US 4522472 A
An electrophoretic display device is described where a set of anode electrodes in an electrophoretic cell are disposed opposite row and column electrodes at a second side of the electrophoretic cell. The anode electrodes encompass equal pluralities of at least the row electrodes, and such equal pluralities of electrodes are connected in parallel. This significantly reduces the number of leads to the display.
1. An electrophoretic display device comprising first and second oppositely disposed substrates with at least one of said substrates being transparent,
a plurality of first electrodes disposed at a facing surface of said first substrate,
a plurality of second electrodes disposed on a dielectric structure adjacent to said first electrodes,
means for connecting equal numbers of at least said first electrodes in parallel,
an electrophoretic fluid containing a plurality of charged pigment particles disposed between said first and second substrates,
a plurality of third electrodes disposed on a facing surface of said second substrate, each of said plurality of third electrodes being opposite to a number of said plurality of first and second electrodes, and
means for alternatively applying an enabling voltage bias value on one of said third electrodes and means for maintaining a lower voltage bias value on remaining ones of said third electrodes.
2. An electrophoretic display device according to claim 1, wherein an equal number of at least one of said first electrodes or said second electrodes are connected in parallel.
3. An electrophoretic display device according to claim 1, wherein a first equal number of said first electrodes are connected in parallel, and a second equal number of said second electrodes are connected in parallel.
4. An electrophoretic display device according to one of claims 1, 2 or 3, wherein said first electrodes are column electrodes and said second electrodes are row electrodes.
5. An electrophoretic display device according to claim 4, wherein said third electrodes are row electrodes.
6. An electrophoretic display device according to claim 5, wherein each of said third row electrodes encompass an area corresponding to a plurality of at least said second row electrodes.
7. An electrophoretic display device according to one of claims 1, 2 or 3, wherein said first electrodes are row electrodes and said second electrodes are column electrodes.
8. An electrophoretic display device according to claim 7, wherein said third electrodes are row electrodes.
9. An electrophoretic display device according to claim 8, wherein each of said third row electrodes incompass an area corresponding to a plurality of at least said first row electrodes.
10. An electrophoretic display device according to claim 1, wherein means for applying information voltages to said first electrodes and means for applying addressing voltages to said second electrodes are provided such that images appear at areas of said first substrate corresponding to areas of said one of said third electrodes having said enabling voltage bias value, said areas also corresponding to said first and second electrodes having said information and addressing voltages.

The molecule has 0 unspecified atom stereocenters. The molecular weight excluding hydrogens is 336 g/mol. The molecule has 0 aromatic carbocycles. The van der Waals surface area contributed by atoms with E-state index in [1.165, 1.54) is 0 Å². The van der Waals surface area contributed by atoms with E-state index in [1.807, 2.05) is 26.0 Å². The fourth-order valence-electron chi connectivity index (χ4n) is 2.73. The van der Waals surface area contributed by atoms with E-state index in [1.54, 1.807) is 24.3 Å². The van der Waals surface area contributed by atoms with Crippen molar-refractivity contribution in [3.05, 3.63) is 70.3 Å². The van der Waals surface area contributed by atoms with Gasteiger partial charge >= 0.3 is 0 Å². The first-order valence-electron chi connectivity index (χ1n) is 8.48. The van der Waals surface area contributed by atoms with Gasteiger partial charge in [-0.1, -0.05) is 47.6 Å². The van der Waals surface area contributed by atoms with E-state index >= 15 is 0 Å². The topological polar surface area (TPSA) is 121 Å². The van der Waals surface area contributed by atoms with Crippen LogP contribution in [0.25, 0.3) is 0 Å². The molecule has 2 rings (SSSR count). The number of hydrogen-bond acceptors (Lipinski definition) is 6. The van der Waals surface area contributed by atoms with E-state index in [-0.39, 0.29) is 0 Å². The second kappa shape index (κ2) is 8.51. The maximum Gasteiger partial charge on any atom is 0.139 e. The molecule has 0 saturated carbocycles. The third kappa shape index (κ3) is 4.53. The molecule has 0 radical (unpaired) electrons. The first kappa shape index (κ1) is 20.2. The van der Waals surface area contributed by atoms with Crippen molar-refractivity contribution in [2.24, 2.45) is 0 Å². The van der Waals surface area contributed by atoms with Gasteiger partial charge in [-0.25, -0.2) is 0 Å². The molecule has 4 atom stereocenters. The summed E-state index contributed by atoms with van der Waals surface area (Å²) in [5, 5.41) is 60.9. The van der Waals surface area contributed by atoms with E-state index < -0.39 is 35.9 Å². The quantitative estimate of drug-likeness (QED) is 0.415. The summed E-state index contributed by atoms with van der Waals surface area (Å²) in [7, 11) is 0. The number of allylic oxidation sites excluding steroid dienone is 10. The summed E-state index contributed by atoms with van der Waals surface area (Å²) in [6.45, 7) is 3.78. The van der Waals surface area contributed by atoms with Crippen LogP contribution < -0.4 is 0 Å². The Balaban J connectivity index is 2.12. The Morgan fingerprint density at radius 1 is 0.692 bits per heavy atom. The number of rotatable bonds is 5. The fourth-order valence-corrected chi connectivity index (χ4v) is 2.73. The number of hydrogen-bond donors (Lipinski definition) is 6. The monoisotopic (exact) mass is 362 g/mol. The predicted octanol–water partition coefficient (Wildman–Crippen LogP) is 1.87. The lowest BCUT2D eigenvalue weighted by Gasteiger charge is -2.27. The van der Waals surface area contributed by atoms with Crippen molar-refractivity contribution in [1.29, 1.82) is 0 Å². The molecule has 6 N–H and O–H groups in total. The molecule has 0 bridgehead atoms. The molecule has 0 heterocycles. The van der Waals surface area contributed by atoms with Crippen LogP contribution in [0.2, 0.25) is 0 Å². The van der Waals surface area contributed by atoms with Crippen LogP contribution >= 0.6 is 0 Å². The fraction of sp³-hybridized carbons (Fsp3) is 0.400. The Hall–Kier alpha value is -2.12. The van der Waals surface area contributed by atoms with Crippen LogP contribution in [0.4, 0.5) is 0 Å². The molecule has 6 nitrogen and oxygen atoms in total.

11. An electrophoretic display device according to claim 10, wherein said means for alternatively applying an enabling voltage bias value sequentially selects a new one of said third electrodes for writing new images after said images are formed.
12. An electrophoretic display device according to claim 11, wherein said means for applying information voltages to said first electrodes applies new information voltages to said first electrodes upon said selection of said new one of said third electrodes.
13. An electrophoretic display device according to claim 12, wherein said means for applying addressing voltages to said second electrodes selects another plurality of second electrodes opposite to said new one of said third electrodes in order to apply new addressing voltages to said another plurality of second electrodes upon selection of said new one of said third electrodes.
14. An electrophoretic display device according to claim 10, wherein said enabling voltage bias value is approximately 50 volts and said lower voltage bias value is approximately 10 volts.
The present invention is directed to an improved electrode structure and arrangement for controlling an electrophoretic display device wherein the number of leads required can be reduced.
Electrophoretic display devices are generally non-emissive field-effect display devices. They generally lack a suitable threshold in the brightness versus voltage characteristic, and accordingly, simple cross-bar matrix addressing methods are not applicable. Matrix addressing has been made practical by the incorporation of a third control grid electrode in the device structure, such as may be seen in U.S. Pat. No. 4,203,106 to Singer and Dalisa. In such structures it is possible to access M×N display elements with M+N+1 electrical leads and their associated drivers.